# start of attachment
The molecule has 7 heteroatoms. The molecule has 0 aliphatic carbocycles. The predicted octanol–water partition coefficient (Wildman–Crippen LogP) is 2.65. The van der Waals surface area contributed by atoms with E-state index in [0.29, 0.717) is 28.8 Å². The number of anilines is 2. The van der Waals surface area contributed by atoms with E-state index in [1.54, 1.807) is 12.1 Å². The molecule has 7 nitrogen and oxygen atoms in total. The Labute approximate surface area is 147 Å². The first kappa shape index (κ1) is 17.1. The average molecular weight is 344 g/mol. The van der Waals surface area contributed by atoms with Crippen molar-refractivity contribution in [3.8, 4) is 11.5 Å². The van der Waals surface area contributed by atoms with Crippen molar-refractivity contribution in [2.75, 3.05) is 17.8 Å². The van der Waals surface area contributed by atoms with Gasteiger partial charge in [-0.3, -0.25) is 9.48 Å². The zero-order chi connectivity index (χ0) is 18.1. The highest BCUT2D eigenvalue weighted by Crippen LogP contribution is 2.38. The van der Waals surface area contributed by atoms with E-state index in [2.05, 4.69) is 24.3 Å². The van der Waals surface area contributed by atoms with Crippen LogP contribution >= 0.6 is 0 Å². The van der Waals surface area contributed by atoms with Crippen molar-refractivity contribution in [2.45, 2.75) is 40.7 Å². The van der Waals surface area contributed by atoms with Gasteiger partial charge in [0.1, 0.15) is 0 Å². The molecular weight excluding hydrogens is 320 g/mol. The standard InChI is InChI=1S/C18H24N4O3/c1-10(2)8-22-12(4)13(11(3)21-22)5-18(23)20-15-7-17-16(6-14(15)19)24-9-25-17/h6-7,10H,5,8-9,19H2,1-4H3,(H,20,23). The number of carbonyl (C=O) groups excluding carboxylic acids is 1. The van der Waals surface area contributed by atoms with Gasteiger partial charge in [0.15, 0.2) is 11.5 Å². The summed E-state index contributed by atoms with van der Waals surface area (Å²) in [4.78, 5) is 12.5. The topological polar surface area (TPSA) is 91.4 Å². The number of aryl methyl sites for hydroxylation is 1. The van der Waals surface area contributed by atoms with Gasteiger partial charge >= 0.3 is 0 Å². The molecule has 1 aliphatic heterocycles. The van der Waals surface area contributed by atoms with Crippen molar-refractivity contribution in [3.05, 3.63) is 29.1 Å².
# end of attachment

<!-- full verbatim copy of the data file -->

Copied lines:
The molecule has 7 heteroatoms. The molecule has 0 aliphatic carbocycles. The predicted octanol–water partition coefficient (Wildman–Crippen LogP) is 2.65. The van der Waals surface area contributed by atoms with E-state index in [0.29, 0.717) is 28.8 Å². The number of anilines is 2. The van der Waals surface area contributed by atoms with E-state index in [1.54, 1.807) is 12.1 Å². The molecule has 7 nitrogen and oxygen atoms in total. The Labute approximate surface area is 147 Å². The first kappa shape index (κ1) is 17.1. The average molecular weight is 344 g/mol. The van der Waals surface area contributed by atoms with Crippen molar-refractivity contribution in [3.8, 4) is 11.5 Å². The van der Waals surface area contributed by atoms with Crippen molar-refractivity contribution in [2.75, 3.05) is 17.8 Å². The van der Waals surface area contributed by atoms with Gasteiger partial charge in [-0.3, -0.25) is 9.48 Å². The zero-order chi connectivity index (χ0) is 18.1. The highest BCUT2D eigenvalue weighted by Crippen LogP contribution is 2.38. The van der Waals surface area contributed by atoms with E-state index in [2.05, 4.69) is 24.3 Å². The van der Waals surface area contributed by atoms with Crippen LogP contribution >= 0.6 is 0 Å². The van der Waals surface area contributed by atoms with Crippen molar-refractivity contribution in [2.45, 2.75) is 40.7 Å². The van der Waals surface area contributed by atoms with Gasteiger partial charge in [0.1, 0.15) is 0 Å². The molecular weight excluding hydrogens is 320 g/mol. The standard InChI is InChI=1S/C18H24N4O3/c1-10(2)8-22-12(4)13(11(3)21-22)5-18(23)20-15-7-17-16(6-14(15)19)24-9-25-17/h6-7,10H,5,8-9,19H2,1-4H3,(H,20,23). The number of carbonyl (C=O) groups excluding carboxylic acids is 1. The van der Waals surface area contributed by atoms with Gasteiger partial charge in [0.15, 0.2) is 11.5 Å². The summed E-state index contributed by atoms with van der Waals surface area (Å²) in [4.78, 5) is 12.5. The topological polar surface area (TPSA) is 91.4 Å². The number of aryl methyl sites for hydroxylation is 1. The van der Waals surface area contributed by atoms with Gasteiger partial charge >= 0.3 is 0 Å². The molecule has 1 aliphatic heterocycles. The van der Waals surface area contributed by atoms with Crippen molar-refractivity contribution in [3.05, 3.63) is 29.1 Å².